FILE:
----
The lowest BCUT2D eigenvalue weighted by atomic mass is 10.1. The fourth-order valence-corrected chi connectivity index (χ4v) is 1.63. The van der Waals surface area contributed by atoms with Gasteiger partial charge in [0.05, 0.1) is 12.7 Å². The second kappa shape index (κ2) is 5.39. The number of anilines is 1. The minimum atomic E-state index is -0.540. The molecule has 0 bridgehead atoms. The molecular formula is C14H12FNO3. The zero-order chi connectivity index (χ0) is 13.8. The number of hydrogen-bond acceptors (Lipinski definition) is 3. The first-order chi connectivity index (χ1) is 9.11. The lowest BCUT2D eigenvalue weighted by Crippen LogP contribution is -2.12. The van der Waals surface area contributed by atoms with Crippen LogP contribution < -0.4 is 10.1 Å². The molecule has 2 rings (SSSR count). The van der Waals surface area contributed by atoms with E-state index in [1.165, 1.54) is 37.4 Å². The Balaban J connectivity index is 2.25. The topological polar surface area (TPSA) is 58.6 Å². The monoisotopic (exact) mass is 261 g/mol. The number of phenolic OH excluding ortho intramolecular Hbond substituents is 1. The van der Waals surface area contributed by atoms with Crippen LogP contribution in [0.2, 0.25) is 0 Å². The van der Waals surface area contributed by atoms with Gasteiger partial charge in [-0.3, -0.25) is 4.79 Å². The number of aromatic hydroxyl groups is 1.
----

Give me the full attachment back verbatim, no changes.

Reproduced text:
The lowest BCUT2D eigenvalue weighted by atomic mass is 10.1. The fourth-order valence-corrected chi connectivity index (χ4v) is 1.63. The van der Waals surface area contributed by atoms with Gasteiger partial charge in [0.05, 0.1) is 12.7 Å². The second kappa shape index (κ2) is 5.39. The number of anilines is 1. The minimum atomic E-state index is -0.540. The molecule has 0 bridgehead atoms. The molecular formula is C14H12FNO3. The zero-order chi connectivity index (χ0) is 13.8. The number of hydrogen-bond acceptors (Lipinski definition) is 3. The first-order chi connectivity index (χ1) is 9.11. The lowest BCUT2D eigenvalue weighted by Crippen LogP contribution is -2.12. The van der Waals surface area contributed by atoms with Crippen LogP contribution < -0.4 is 10.1 Å². The molecule has 2 rings (SSSR count). The van der Waals surface area contributed by atoms with E-state index in [1.165, 1.54) is 37.4 Å². The Balaban J connectivity index is 2.25. The topological polar surface area (TPSA) is 58.6 Å². The monoisotopic (exact) mass is 261 g/mol. The number of phenolic OH excluding ortho intramolecular Hbond substituents is 1. The van der Waals surface area contributed by atoms with Crippen LogP contribution in [0.2, 0.25) is 0 Å². The van der Waals surface area contributed by atoms with Gasteiger partial charge in [-0.3, -0.25) is 4.79 Å². The number of aromatic hydroxyl groups is 1.